Groenendyk said that the records need to show that our receiving site has never been tested. “I do have a major concern about spending $500,000.00 to a million dollars, and we choose a site and tell everybody else to build around it when it could be used optimally used 5 or 8 miles in a different direction.”

Groenendyk believes it may be better to just install new antennas and coax cable at the current tower location for the next two years. “Live with what we have. I think we’re much better wiser spent without money and let someone figure out the cost for a new antenna and line up if it’s worth the money for two years. Live with what we have. I think we’re going to be a lot wiser spent and a real engineer can figure out where to place our site at. And so we have something permanently for the long run instead of this we choose, build here no matter the cost.”

Robinson said he spoke with Elert about that subject, and Elert said it wouldn’t be any different than if the contractors were going to use the current tower for the new system. “There has to be one main tower in Osky and they felt like that was a nice central location.”

The new tower would also have to be reachable, for microwave communications, from the current law center.

Groenendyk said that there would be cost with moving to a new tower and he would rather “Elert is the people that did our study. I’m not sure it’s going to be accurate now since we found out our system wasn’t working properly. But I think Racom and Motorola are going to be the experts to say this is the best way to build a system and this is the best place for the sites and get the best money for our buck. I think we’re much wiser saying, let’s just wait to see what they have to say.”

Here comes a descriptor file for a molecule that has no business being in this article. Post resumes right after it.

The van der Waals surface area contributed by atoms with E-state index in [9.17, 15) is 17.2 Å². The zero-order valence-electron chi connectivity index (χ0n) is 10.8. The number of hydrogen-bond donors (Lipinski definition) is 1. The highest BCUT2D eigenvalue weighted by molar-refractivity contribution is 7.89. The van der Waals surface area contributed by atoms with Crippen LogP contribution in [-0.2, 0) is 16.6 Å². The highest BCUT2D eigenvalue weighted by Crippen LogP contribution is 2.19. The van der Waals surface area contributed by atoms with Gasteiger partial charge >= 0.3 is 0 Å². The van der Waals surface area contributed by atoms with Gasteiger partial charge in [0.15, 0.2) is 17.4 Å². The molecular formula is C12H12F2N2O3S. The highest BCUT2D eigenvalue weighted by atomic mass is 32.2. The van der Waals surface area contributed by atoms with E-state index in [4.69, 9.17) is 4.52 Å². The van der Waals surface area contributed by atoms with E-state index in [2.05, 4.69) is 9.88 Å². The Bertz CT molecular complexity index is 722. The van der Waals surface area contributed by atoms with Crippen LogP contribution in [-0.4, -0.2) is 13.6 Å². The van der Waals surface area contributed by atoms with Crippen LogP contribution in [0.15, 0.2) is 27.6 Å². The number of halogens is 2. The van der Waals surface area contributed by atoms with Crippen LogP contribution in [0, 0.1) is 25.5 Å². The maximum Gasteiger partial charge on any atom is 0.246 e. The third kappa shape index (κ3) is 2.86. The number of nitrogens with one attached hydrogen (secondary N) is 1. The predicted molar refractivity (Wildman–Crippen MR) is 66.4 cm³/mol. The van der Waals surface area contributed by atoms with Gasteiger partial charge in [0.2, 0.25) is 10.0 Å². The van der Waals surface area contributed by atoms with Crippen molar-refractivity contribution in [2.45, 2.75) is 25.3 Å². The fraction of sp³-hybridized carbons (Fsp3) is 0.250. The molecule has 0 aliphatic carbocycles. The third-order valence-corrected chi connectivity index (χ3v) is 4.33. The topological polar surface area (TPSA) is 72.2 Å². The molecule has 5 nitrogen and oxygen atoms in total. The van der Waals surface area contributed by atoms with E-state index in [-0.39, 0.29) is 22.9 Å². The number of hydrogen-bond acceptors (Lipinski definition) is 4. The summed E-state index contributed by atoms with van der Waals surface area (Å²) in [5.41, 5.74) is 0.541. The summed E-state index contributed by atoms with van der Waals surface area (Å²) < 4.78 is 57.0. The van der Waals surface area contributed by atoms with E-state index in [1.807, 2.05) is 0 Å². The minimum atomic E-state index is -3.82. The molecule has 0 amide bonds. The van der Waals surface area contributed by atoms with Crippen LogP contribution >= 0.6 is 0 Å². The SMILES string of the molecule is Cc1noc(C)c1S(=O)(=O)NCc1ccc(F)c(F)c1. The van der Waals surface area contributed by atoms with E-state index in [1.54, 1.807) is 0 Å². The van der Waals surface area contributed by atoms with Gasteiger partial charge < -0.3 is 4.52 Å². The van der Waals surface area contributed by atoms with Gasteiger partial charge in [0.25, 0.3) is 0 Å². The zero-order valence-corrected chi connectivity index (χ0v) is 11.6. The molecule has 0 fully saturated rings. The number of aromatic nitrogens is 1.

The representative from New Sharon questioned Groenendyk about his thoughts, saying that they listen to the experts and not those who are selling a product. “I see Elert as being that same type of service for us [commission].”

Walling made a motion to proceed into looking at the ability of a new tower in Oskaloosa to know more data. “I think most of us are anxious to get started.”

The motion was met with a second for the EMA Administrator Jamey Robinson to begin the process of looking into the possibility of constructing a new tower, to be located at the EMA building in Oskaloosa.

Steve Wanders from the Mahaska County Farm Bureau, blurting out from the audience, questioned Robinson about the difference between fiber optic and microwave connections to the communications towers. “Why would you even use fiber optic when you have microwavable?”

Meyers answered the question from Wanders by saying that there are some issues with microwave, such as FCC clearance, an established path, and also having to insure you don’t interfere with anyone else. “Fiber optic has it’s pro’s and con’s as well.”

Robinson said the thought was to do a little bit of both, fiber and microwave.

Wanders said he has fiber optic going by his house, “pheasant hunters shoot it all the time.”

“[inaudible] Shoot the sh*t out of it for the fun of it,” said Wanders.

The next meeting of the Mahaska County Emergency Management Commission is scheduled for September 21st.

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Posted by on Sep 1 2017. Filed under Local News. You can follow any responses to this entry through the RSS 2.0. Both comments and pings are currently closed.